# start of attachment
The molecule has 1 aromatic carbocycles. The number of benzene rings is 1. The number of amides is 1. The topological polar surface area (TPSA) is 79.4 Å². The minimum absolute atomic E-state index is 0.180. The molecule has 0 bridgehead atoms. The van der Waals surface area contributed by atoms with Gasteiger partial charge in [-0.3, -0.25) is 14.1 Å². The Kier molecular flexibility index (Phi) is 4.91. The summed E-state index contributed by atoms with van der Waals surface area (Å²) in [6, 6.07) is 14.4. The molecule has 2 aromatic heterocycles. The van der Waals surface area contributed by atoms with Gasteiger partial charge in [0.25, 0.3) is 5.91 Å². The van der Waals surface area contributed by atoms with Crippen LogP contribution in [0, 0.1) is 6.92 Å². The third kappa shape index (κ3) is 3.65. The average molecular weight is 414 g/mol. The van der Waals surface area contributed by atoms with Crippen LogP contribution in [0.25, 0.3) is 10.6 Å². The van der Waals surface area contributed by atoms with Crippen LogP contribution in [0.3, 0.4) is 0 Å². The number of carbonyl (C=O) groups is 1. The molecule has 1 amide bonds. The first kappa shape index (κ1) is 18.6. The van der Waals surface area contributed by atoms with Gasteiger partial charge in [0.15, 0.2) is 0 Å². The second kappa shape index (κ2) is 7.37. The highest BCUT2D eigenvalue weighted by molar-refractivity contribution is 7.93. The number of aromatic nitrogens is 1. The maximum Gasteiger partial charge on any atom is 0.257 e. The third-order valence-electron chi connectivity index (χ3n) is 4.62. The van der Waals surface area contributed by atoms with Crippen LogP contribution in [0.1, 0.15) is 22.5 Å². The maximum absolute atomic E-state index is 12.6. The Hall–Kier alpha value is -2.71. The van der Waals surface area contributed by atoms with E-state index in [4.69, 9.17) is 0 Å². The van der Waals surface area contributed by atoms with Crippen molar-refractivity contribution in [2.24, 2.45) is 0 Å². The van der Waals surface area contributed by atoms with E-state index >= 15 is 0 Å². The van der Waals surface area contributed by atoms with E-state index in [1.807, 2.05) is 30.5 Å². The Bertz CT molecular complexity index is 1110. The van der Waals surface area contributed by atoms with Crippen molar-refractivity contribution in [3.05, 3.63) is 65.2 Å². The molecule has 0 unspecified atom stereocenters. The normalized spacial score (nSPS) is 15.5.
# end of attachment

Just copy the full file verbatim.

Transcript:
The molecule has 1 aromatic carbocycles. The number of benzene rings is 1. The number of amides is 1. The topological polar surface area (TPSA) is 79.4 Å². The minimum absolute atomic E-state index is 0.180. The molecule has 0 bridgehead atoms. The van der Waals surface area contributed by atoms with Gasteiger partial charge in [-0.3, -0.25) is 14.1 Å². The Kier molecular flexibility index (Phi) is 4.91. The summed E-state index contributed by atoms with van der Waals surface area (Å²) in [6, 6.07) is 14.4. The molecule has 2 aromatic heterocycles. The van der Waals surface area contributed by atoms with Gasteiger partial charge in [0.25, 0.3) is 5.91 Å². The van der Waals surface area contributed by atoms with Crippen LogP contribution in [0, 0.1) is 6.92 Å². The third kappa shape index (κ3) is 3.65. The average molecular weight is 414 g/mol. The van der Waals surface area contributed by atoms with Crippen LogP contribution in [0.25, 0.3) is 10.6 Å². The van der Waals surface area contributed by atoms with Crippen LogP contribution in [0.3, 0.4) is 0 Å². The number of carbonyl (C=O) groups is 1. The molecule has 1 amide bonds. The first kappa shape index (κ1) is 18.6. The van der Waals surface area contributed by atoms with Gasteiger partial charge in [0.15, 0.2) is 0 Å². The second kappa shape index (κ2) is 7.37. The highest BCUT2D eigenvalue weighted by molar-refractivity contribution is 7.93. The number of aromatic nitrogens is 1. The maximum Gasteiger partial charge on any atom is 0.257 e. The third-order valence-electron chi connectivity index (χ3n) is 4.62. The van der Waals surface area contributed by atoms with Crippen LogP contribution in [0.1, 0.15) is 22.5 Å². The maximum absolute atomic E-state index is 12.6. The Hall–Kier alpha value is -2.71. The van der Waals surface area contributed by atoms with E-state index in [4.69, 9.17) is 0 Å². The van der Waals surface area contributed by atoms with Crippen molar-refractivity contribution in [2.24, 2.45) is 0 Å². The van der Waals surface area contributed by atoms with E-state index >= 15 is 0 Å². The van der Waals surface area contributed by atoms with E-state index in [1.807, 2.05) is 30.5 Å². The Bertz CT molecular complexity index is 1110. The van der Waals surface area contributed by atoms with Crippen molar-refractivity contribution in [3.05, 3.63) is 65.2 Å². The molecule has 0 unspecified atom stereocenters. The normalized spacial score (nSPS) is 15.5.